In his “Theses on Feuerbach,” the young Karl Marx proclaimed, “[P]hilosophers have only hitherto interpreted the world in various ways; the point is to change it” (emphasis in original). Mission statements of several of our preeminent colleges and universities follow suit. The primary purpose of liberal education, according to these formal pronouncements, is not to understand the world but to remake it.
The consequences of free trade are very similar to what happens when a new technology is invented. In both cases goods and services get better and more affordable for everyone, new jobs are created, and some jobs are replaced. So, the next time someone proposes new trade barriers, imagine instead that they had proposed outlawing a new invention.
In 1919, Europe was in recovery from the devastation of World War I, the Russian Civil War was raging, the Versailles peace negotiations had begun, Adolph Hitler gave his first speech to the German Workers Party, and the world was awash in change. Herbert Hoover had witnessed firsthand the devastating aftermath of the war as Chairman of the Commission for Relief in Belgium, where he led the relief effort for the food crisis that Belgium faced after the German invasion. He recognized that history was being forged around him and in 1919 he sent $50,000 to his alma mater, Stanford University, to be used to archive materials from the “Great War” for future generations.
In his latest column for Bloomberg, “Seven Lessons About Blackmail,” economist Tyler Cowen takes up the issue of blackmail. What motivated it, of course, as he makes clear, is the recent controversy involving Amazon’s Jeff Bezos’s allegation that the National Enquirer has blackmailed him.
The nation got its first chance to digest the details of the Green New Deal when Democrats proposed a nonbinding congressional resolution last week. Reading the 14-page document feels a bit like scanning a multipage menu in search of a satisfying meal. If you are a progressive, you feel overwhelmed by all there is to savor, and if you are a conservative, you struggle to find something you can stomach.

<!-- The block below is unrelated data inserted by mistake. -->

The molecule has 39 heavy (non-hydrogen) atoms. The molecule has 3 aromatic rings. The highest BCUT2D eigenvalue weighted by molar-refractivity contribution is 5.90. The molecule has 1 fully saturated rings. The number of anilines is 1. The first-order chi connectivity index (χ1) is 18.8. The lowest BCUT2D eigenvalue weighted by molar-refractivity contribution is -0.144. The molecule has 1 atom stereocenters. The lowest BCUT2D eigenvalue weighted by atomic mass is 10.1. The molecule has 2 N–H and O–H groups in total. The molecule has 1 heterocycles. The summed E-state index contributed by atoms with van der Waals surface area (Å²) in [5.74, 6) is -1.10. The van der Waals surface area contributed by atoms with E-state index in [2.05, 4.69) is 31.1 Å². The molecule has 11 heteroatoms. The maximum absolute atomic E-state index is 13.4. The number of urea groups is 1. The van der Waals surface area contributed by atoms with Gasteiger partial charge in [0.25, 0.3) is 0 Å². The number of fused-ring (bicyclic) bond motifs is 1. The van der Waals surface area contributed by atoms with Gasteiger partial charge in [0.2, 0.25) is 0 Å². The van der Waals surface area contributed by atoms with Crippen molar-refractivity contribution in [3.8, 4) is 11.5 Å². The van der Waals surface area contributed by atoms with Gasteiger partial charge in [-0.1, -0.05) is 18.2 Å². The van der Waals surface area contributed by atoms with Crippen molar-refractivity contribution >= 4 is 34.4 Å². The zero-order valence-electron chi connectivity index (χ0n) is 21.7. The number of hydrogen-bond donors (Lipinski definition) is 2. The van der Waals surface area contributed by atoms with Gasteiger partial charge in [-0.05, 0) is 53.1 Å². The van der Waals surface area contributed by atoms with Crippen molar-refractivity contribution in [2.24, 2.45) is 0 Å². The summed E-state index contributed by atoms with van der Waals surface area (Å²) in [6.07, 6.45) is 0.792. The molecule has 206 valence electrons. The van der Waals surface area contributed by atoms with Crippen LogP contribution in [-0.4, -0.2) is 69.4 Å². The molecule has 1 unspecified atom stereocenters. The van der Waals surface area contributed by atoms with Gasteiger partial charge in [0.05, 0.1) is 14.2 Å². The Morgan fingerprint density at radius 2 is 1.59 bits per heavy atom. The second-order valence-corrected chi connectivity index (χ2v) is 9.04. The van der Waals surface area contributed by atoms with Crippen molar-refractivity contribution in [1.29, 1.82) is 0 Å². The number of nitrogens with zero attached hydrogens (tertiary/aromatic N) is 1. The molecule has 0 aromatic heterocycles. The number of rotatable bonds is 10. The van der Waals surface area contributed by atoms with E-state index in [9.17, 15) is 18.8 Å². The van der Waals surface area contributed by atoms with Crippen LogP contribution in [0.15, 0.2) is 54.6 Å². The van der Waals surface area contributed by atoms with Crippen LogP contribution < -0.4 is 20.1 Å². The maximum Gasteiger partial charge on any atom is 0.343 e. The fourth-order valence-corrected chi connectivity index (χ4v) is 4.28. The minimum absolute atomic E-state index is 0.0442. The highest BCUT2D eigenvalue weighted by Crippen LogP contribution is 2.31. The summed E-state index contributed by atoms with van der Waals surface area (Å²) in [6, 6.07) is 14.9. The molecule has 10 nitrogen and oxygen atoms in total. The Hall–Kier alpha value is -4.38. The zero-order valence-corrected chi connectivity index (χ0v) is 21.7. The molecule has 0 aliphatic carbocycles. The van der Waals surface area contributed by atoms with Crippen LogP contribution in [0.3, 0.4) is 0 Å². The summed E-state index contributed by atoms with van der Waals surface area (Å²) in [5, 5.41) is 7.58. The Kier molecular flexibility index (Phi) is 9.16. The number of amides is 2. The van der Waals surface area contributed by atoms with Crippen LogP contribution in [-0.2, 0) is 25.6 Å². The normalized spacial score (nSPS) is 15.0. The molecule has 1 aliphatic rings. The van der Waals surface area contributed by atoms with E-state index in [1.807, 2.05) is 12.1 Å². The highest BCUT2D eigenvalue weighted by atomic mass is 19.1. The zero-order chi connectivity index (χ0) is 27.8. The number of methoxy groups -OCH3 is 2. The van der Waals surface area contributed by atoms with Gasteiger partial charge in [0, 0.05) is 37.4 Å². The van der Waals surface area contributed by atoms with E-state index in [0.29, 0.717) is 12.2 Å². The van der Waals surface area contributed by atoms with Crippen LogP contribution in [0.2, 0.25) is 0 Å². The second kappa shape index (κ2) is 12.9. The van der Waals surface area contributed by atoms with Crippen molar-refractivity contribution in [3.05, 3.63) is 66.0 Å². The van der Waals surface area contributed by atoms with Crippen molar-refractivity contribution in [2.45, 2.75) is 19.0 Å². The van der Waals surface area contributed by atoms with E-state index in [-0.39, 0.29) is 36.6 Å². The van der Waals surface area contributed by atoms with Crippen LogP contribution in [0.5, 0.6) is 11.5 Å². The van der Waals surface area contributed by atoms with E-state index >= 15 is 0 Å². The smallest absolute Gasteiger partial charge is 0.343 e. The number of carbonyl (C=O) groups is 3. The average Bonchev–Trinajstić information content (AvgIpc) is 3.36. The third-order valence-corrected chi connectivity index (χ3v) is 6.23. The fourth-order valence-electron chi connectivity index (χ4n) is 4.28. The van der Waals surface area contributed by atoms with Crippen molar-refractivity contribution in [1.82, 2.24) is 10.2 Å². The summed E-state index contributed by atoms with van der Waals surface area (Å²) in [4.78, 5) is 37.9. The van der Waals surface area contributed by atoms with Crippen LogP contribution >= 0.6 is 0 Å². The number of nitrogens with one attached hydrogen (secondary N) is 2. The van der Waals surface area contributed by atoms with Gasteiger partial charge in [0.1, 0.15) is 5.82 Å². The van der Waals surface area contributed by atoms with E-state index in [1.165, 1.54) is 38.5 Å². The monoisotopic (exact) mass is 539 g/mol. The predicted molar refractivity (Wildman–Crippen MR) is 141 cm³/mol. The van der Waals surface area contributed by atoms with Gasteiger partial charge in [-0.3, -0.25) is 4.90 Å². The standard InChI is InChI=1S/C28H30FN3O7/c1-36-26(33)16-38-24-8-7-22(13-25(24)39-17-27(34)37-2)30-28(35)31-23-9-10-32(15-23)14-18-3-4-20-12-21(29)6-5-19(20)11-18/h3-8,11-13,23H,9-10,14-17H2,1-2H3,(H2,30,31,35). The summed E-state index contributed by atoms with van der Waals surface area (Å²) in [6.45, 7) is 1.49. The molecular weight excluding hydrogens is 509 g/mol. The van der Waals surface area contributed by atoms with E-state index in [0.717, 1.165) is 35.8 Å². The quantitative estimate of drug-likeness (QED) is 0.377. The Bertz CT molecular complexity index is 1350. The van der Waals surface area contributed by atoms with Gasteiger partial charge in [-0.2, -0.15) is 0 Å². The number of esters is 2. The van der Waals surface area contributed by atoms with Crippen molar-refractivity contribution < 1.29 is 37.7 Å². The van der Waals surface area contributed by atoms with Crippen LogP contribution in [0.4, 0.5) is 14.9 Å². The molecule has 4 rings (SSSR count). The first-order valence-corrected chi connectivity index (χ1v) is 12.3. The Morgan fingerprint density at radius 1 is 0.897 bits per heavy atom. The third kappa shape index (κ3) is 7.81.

Nuclear tensions on the Korean Peninsula have diminished since last summer’s Singapore summit between President Trump and North Korea’s Supreme Leader Kim Jong Un. In the run-up to this month’s Vietnam summit, Trump is acutely aware that a potential landmark deal on Kim’s complete, verifiable and permanent denuclearization would be a significant foreign policy win for him, the region and the world.
Hoover Institution fellow John Yoo talks about former Deputy Director of the Federal Bureau of Investigation (FBI) Andrew McCabe's disclosure that he ordered an investigation of President Trump after President Trump fired FBI Director James Comey.
The authors of a November 2018 report by the Hoover Institution that called for “constructive vigilance” against Chinese influence on U.S. institutions faced an oftentimes critical, predominantly Chinese audience in a panel discussion on their findings, which ranged from Chinese propaganda in U.S. media to illicit technology transfer.
Brandon Darby has a target on his head from the Mexican cartels. Concealing his Second Amendment rights under his vest, he hides among some of the most dangerous people in the Western Hemisphere. With more than half of the 32 Mexican states being run by the cartels, Brandon, a father and family man, understands his life is on the line daily.
Millions of Americans are waiting for Robert Mueller to give them the final word on whether the Trump campaign conspired with the 2016 Russian election interference effort — and whether their president is under the influence of a foreign adversary.
Nineteenth century historian Thomas Carlyle called economics "the dismal science" because of its predictions about scarcity and poverty. Those are immutable features of all societies, which explains why his snarky term remains widely used. Modern economics writer Thomas Sowell captured the same idea, but expanded upon it. "The first lesson of economics is scarcity: there is never enough of anything to fully satisfy all those who want it," he wrote. "The first lesson of politics is to disregard the first lesson of economics."
The White House says President Donald Trump will declare a national emergency and take other executive action to allow construction of the president’s long-promised southern border wall, after bipartisan congressional negotiations provided less than a quarter of the $5.7 billion Trump wanted to start building more than 200 miles of wall.
[Subscription Required] In March of 1951, a year into the Korean War, the US Treasury offered long-term notes at 2 3/4 per cent in exchange for short-term notes at 2 1/2 per cent. According to a narrative written half a century later by the Richmond Fed, the Federal Reserve supported the price of the long-term notes, but: only up to a limited volume it had agreed on with the Treasury.
Wolfgang Ischinger (Ambassador, Chairman of the Munich Security Conference), Timothy Garton Ash (Professor of European Studies, Oxford University), and Sabine Weyand (Deputy Chief Negotiator, Task Force for the Preparation and Conduct of the Negotiations with the United Kingdom under Article 50, European Commission).